Say Something, I'm Giving Up On You

I know that this song has been around for a while, but every time I hear it, I immediately find myself choked up by its haunting lyrics and melody.  If you want to know the state of affairs within the hearts of our students, this song captures it:  The overwhelming loss of intimate relationship with no hope for restoration or healing.  This is how it is, sorry.  

And for as haunting as this song is, I also feel like this song is the exact point of contact where the Good News of Jesus Christ intersects a broken and lost world.  


Every human knows that we are made for deep and intimate relationships.  Throughout this video we see thee pictures of relationships gone bad; a couple estranged, a daughter caught in the middle of fighting parents, and elderly man about to lose his wife to death.  All three pictures should be pictures of hope and healing as these relationships were designed to express love and care, but instead have only caused pain and heartbreak.

It is so interesting that a world so far from Jesus, knows intuitively that we were made to share intimately with one another.  We all long to be loved and cherished.  We love pictures of young love with all its passion and fun.  But it seems that no young couple can cross over from the free lifestyle of light hearted fun and casual sex, into a commitment that allows for deep intimacy.

It seems that every person I encounter has some incredible wound from their parents as well.  The unconditional love, support, care, and direction that parents are supposed to extend to their children often gets derailed by the parents disfunction and selfishness.  Parents go off seeking their own fulfillment of broken dreams.  And in stead of the child's emotional wellness being a central piece of the family, it is the needs of the parent that end up crushing the children.  And what is even more incredible is that this parent wound ends up informing and impacting every area of this child's life, even into adult hood.  

And for the couple who does have the character and selflessness to love through the decades, there is still death that will ultimately crush the heart of the survivor.  I found myself heartbroken listing to this song, and watching the hopelessness of grief as this elderly man is about to lose the love of His life.  


Let's face it, life is just too hard.  Relationships are too costly, and there doesn't seem to be any cultural hero leading the way of how to navigate the complexities and difficulties of broken and selfish people finding true intimacy.  Decades and decades of cheep sex, and no fault divorce, loss of public accountability for personal decisions has left this generation of students totally lost.

And while our larger culture doesn't have any answers for these problems, other than get the most out of these relationships that you can, then if the going gets too hard, try again, the church has the exact remedy.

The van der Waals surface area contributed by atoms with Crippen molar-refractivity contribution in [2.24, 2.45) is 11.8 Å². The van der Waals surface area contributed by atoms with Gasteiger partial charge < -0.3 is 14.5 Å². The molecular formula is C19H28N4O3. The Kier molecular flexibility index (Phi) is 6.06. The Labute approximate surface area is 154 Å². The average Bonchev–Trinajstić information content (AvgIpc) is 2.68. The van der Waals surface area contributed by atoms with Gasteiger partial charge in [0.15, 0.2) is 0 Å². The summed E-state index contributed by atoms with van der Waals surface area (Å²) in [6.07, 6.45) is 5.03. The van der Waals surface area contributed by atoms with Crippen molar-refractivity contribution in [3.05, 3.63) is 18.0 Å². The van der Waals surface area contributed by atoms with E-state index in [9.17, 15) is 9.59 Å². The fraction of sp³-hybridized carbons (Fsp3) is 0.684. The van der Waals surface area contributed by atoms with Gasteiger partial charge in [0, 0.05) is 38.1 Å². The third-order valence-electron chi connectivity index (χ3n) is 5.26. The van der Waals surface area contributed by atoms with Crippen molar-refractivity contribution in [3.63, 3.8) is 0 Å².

Part of the hopelessness is the complete lack of understand of how we even got here.  How freeing to walk in the light and help people own the fact that it is they who are at fault, it is they who are broken, it is they who are selfish.  The problem is one of character.  And people of low character have been crushing each other since the beginning of time.  

But the good news is that while we were still sinners, while we were as far away from Jesus as possible, it is then that Jesus showed up on the scene and rescued us.  Jesus comes as a servant, as a friend, who lays down his life for those he loves.  He models selflessness, empathy,  and grace.  And he invites those who choose to follow him, to follow him in these character traits.

While he was God and deserved all the benefits of this position, he gave it up for the sake of the people he came to save.  He humbled himself, even to the point of death.  


It is Jesus Christ, who brings light into this dark world, who reveals a way out of this relational chaos our students find themselves in.  It is Jesus Christ who helps them / us realize that part of the problem is our own sinfulness and brokenness.  It is Jesus Christ who helps them / us realize that our parents did jack us, but that doesn't have to be the defining story of our life.  And it is Jesus Christ who helps them / us realize that this world is not our home, and that the grief we experience when we lose a loved one is not the end.  We no longer have to grieve as those who have no hope, but we trust in the power of the resurrection and the final return of the King when he ushers in the New Jerusalem when all wrongs will be made right.

Our students are lost, broken, and grieve with no hope in the future.   The gospel of Jesus is good news to our students, and it is good news to us.  Instead of continually focusing on behavior modification and the tinny gospel of good works, lets cut to the quick, and help our students see how overwhelming the goodness and grace is of Jesus.  And maybe, just maybe, some of them will trust them with their lives and the cycle of dysfunction and despair will be exchanged for one of love and hope!

May we all embrace the incredible calling we have to not only overwhelmingly love our students with all of our hearts, but may we also be bold enough to help them understand and navigate the broken and dark world they inhabit, so they can be healed and transformed, and become a testimony to their friends that there truly is hope for a hopeless generation.